“The lack of warning. The second condition is more controversial. … There is thus no general duty on a judge to advise the representatives of the parties of what they can see for themselves, namely the demeanour of the party-witness in the witness box. Nor, a fortiori, is there a duty on a judge to advise the parties that the party-witness’s evidence is not adequate to make out the case of that party-witness. But there was held to be a breach of the duty of procedural fairness where a party claiming compensation for injury was held to have feigned or exaggerated her symptoms although this had not been suggested in cross-examination and the response disavowed that possibility.
If, in the present case, the first respondent had submitted in final address that the plaintiff had answered his own counsel’s questions in chief about how his arm had been drawn into the vacuum hose by deliberately concealing material adverse to his case and favourable to the first respondent’s – an allegation not of inadequacy in evidence but of suppression of evidence supporting an inference that the plaintiff knew his case was bad – a breach of the rule in Browne v Dunn would have taken place.”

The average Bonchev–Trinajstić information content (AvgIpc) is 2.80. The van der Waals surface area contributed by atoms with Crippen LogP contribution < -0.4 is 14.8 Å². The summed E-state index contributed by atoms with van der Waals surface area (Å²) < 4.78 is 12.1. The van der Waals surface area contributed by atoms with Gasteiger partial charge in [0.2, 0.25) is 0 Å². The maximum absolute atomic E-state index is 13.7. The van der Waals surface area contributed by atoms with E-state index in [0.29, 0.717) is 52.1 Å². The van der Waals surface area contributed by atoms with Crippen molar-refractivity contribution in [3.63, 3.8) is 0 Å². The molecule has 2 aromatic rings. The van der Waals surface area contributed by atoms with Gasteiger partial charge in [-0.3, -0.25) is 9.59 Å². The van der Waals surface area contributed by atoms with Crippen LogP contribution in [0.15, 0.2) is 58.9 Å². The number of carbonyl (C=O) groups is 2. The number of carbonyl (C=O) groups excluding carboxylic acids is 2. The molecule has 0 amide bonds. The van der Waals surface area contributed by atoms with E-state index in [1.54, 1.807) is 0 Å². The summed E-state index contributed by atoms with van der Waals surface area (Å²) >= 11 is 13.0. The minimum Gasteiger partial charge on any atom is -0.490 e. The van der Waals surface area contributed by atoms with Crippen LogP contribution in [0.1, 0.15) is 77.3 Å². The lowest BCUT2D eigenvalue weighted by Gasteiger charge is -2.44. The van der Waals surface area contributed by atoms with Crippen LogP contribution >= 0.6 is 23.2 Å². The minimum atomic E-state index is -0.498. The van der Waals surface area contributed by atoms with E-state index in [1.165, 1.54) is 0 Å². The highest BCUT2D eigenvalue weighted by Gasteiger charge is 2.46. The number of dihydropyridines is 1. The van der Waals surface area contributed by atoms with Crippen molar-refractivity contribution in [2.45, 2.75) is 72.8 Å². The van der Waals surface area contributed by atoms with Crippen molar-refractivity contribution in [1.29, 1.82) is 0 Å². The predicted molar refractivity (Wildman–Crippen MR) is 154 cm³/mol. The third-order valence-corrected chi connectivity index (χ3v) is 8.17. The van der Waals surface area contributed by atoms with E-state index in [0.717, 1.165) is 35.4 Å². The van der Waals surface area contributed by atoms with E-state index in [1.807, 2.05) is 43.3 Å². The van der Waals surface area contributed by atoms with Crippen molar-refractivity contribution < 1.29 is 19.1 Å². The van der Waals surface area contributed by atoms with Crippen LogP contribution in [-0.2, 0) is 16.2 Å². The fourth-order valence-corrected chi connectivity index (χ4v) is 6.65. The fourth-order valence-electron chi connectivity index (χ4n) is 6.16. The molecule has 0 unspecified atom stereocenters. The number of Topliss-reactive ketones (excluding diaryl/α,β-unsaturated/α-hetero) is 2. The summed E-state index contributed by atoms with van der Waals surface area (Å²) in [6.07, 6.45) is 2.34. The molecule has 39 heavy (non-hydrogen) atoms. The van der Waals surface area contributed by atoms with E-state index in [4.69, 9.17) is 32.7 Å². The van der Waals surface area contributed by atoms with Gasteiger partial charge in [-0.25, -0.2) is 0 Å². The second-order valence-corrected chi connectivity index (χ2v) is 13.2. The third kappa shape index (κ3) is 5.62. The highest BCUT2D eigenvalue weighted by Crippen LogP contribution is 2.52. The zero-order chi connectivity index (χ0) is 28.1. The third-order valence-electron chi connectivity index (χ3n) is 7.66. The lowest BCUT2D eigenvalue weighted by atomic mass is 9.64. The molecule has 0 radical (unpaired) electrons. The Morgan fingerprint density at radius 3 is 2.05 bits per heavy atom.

“An allegation in final address that the plaintiff suppressed evidence would be in substance a suggestion that he was not speaking the truth and ought not to be believed: for he had been asked in effect to describe the whole of what he observed and remembered about what happened when the hose was handed back towards him, and the allegation would be that he had failed to speak the truth by deliberately not describing the whole of what he remembered, but suppressing unfavourable parts of it. So to allege would have been to “impeach” the plaintiff as a witness. The remedies might have included a refusal by the judge to accept or entertain the submission, and a recall of the plaintiff to the witness box to deal with the allegation.